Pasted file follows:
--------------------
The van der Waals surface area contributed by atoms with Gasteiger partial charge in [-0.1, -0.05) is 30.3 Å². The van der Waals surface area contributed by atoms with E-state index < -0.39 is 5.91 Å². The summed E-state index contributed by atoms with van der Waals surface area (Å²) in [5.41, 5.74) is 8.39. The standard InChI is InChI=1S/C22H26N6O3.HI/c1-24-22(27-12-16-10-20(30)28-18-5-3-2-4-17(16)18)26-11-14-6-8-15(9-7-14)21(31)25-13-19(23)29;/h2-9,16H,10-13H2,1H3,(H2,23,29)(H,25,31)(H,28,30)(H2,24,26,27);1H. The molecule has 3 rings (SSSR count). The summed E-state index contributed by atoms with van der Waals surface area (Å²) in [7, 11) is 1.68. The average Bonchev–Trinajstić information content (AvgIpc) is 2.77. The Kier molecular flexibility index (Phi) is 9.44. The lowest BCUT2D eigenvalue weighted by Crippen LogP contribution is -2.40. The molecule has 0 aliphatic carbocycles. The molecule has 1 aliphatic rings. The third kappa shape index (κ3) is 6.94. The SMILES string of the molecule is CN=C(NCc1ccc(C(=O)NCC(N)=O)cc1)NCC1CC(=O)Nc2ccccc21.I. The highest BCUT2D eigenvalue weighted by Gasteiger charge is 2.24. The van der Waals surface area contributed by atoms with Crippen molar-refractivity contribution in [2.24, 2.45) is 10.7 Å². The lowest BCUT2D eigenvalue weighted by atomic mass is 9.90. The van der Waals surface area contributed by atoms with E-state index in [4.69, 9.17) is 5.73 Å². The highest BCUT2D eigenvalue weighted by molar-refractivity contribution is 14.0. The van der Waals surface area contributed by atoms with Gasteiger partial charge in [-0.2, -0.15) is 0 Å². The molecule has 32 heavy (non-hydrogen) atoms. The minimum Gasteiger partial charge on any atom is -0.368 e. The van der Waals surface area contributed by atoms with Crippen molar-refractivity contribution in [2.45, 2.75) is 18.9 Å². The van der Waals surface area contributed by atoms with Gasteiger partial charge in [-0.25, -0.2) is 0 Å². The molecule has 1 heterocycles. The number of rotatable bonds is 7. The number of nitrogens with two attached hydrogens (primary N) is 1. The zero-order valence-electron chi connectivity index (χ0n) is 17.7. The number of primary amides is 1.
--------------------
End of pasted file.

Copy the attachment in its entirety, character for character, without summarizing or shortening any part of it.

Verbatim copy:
The van der Waals surface area contributed by atoms with Gasteiger partial charge in [-0.1, -0.05) is 30.3 Å². The van der Waals surface area contributed by atoms with E-state index < -0.39 is 5.91 Å². The summed E-state index contributed by atoms with van der Waals surface area (Å²) in [5.41, 5.74) is 8.39. The standard InChI is InChI=1S/C22H26N6O3.HI/c1-24-22(27-12-16-10-20(30)28-18-5-3-2-4-17(16)18)26-11-14-6-8-15(9-7-14)21(31)25-13-19(23)29;/h2-9,16H,10-13H2,1H3,(H2,23,29)(H,25,31)(H,28,30)(H2,24,26,27);1H. The molecule has 3 rings (SSSR count). The summed E-state index contributed by atoms with van der Waals surface area (Å²) in [7, 11) is 1.68. The average Bonchev–Trinajstić information content (AvgIpc) is 2.77. The Kier molecular flexibility index (Phi) is 9.44. The lowest BCUT2D eigenvalue weighted by Crippen LogP contribution is -2.40. The molecule has 0 aliphatic carbocycles. The molecule has 1 aliphatic rings. The third kappa shape index (κ3) is 6.94. The SMILES string of the molecule is CN=C(NCc1ccc(C(=O)NCC(N)=O)cc1)NCC1CC(=O)Nc2ccccc21.I. The highest BCUT2D eigenvalue weighted by Gasteiger charge is 2.24. The van der Waals surface area contributed by atoms with Crippen molar-refractivity contribution in [2.24, 2.45) is 10.7 Å². The lowest BCUT2D eigenvalue weighted by atomic mass is 9.90. The van der Waals surface area contributed by atoms with E-state index in [4.69, 9.17) is 5.73 Å². The highest BCUT2D eigenvalue weighted by molar-refractivity contribution is 14.0. The van der Waals surface area contributed by atoms with Gasteiger partial charge in [-0.2, -0.15) is 0 Å². The molecule has 32 heavy (non-hydrogen) atoms. The minimum Gasteiger partial charge on any atom is -0.368 e. The van der Waals surface area contributed by atoms with Crippen molar-refractivity contribution in [2.45, 2.75) is 18.9 Å². The van der Waals surface area contributed by atoms with Gasteiger partial charge in [-0.25, -0.2) is 0 Å². The molecule has 1 heterocycles. The number of rotatable bonds is 7. The number of nitrogens with two attached hydrogens (primary N) is 1. The zero-order valence-electron chi connectivity index (χ0n) is 17.7. The number of primary amides is 1.